The transition from pupil to tenant
The transition from pupil to tenant can be equal parts daunting and exciting. Daunting because the safety net of pupillage is no longer there but exciting because you now get to build and shape your own practice. For my cohort, given that our entire pupillage had been remote, the shift was also particularly unusual.
However, it our case, the transition was made easier by a number of factors: the chambers orientation where we sit down with our practice managers and various members of staff to discuss how chambers operates and things we need to know as new tenants, other members of chambers who will often spend a lot of time patiently answering your questions and your peer group because there is a sense of figuring it out together. The fact that we had a practicing second six months of pupillage also really helped ease us in to tenancy as we got to take on a few smaller county court matters on the side as pupils.
What is your practice like now?
A typical working week usually involves a good mix of led and unled work, working on pleadings, skeleton arguments and the occasional written advice. I am typically in court by myself once every couple of weeks, usually for smaller claims and am led on the larger, more complex commercial disputes. I have also thus far been able to see a good mix of both commercial litigation as well as arbitration. The run up to a hearing or trial does tend to get quite busy but there is usually some down time afterwards to unwind.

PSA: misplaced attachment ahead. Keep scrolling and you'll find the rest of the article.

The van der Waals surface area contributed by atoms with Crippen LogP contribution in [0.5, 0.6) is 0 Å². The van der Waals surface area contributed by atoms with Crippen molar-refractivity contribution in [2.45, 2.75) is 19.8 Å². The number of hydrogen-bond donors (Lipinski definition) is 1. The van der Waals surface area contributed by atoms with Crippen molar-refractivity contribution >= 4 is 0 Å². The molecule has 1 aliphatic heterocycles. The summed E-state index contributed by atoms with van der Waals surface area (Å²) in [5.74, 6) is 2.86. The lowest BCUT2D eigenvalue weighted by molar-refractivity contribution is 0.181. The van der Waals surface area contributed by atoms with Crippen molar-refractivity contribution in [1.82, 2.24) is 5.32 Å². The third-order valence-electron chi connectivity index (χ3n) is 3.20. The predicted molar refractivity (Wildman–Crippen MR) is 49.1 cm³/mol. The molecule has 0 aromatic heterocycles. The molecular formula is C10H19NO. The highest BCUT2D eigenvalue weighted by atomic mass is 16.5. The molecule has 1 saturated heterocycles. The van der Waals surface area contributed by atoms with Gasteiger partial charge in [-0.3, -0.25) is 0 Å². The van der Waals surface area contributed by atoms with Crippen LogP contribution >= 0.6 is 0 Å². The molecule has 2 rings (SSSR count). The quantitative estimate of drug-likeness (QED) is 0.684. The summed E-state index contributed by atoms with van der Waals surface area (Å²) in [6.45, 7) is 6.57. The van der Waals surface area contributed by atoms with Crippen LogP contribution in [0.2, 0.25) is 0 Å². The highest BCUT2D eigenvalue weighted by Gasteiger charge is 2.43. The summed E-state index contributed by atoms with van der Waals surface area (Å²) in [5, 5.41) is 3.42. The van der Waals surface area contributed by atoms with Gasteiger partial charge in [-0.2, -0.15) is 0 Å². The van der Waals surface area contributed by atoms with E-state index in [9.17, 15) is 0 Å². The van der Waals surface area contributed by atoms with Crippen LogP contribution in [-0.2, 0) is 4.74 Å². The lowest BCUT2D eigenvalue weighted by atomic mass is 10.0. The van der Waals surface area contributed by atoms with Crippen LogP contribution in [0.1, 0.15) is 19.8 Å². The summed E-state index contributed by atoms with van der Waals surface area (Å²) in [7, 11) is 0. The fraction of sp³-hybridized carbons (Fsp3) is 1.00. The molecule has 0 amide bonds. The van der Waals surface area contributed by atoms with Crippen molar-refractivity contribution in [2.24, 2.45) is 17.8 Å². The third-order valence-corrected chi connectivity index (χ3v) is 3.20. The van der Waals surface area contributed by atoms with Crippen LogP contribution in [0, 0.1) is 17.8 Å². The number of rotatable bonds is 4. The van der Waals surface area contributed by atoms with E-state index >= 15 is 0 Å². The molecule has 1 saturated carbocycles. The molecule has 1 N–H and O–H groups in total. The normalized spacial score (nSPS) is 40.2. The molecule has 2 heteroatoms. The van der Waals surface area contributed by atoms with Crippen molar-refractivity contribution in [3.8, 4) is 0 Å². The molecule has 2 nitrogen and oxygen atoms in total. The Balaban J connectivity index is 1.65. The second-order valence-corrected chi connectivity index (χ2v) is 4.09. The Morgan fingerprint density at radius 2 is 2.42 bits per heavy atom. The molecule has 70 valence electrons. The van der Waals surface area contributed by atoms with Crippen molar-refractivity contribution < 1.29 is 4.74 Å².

What is the culture of chambers?
Chambers is generally quite a warm and welcoming place. People tend to be approachable and always happy to have a chat or go for a coffee. There are also quite a few social events from dinners, drinks and the occasional barbecue.
New tenants get their own room in chambers, usually overlooking the Gray’s Inn gardens (and sometimes the occasional stray fox!) so that is a nice perk.
The practice managers are all fantastic. They are proactive, routinely check in and always lend a helpful ear when you want to sound something out.
Top tips for those wanting to become a barrister/secure a pupillage at your chambers
Some tips that I found to be generally helpful when applying for pupillage are:
(1) Research the chambers website and make a note of the criteria that they look for when assessing a pupillage application and tailor your application accordingly. The 3VB website for instance has quite a lot of information about mini-pupillages, the pupillage application process and pupillage itself. This is usually a good place to start.
(2) It is usually a good idea to treat your application like a piece of written advocacy: set out your reasons for wanting to join the bar and/or a particular set of chambers simply, clearly and concisely.
(3) Do as many minis as you can as they are probably the best way to gain insight into the Bar at that stage. Ideally if you are interested in a set of chambers, try and do a mini-pupillage there because it gives you a much better sense of what that chambers is like.
(4) Don’t hesitate to apply to any particular set of chambers if the type of work that they do interests you simply because you don’t think your profile may not be strong enough or that you may not fit in: there is really no ‘one size fits all’ and you have nothing to lose and everything to gain!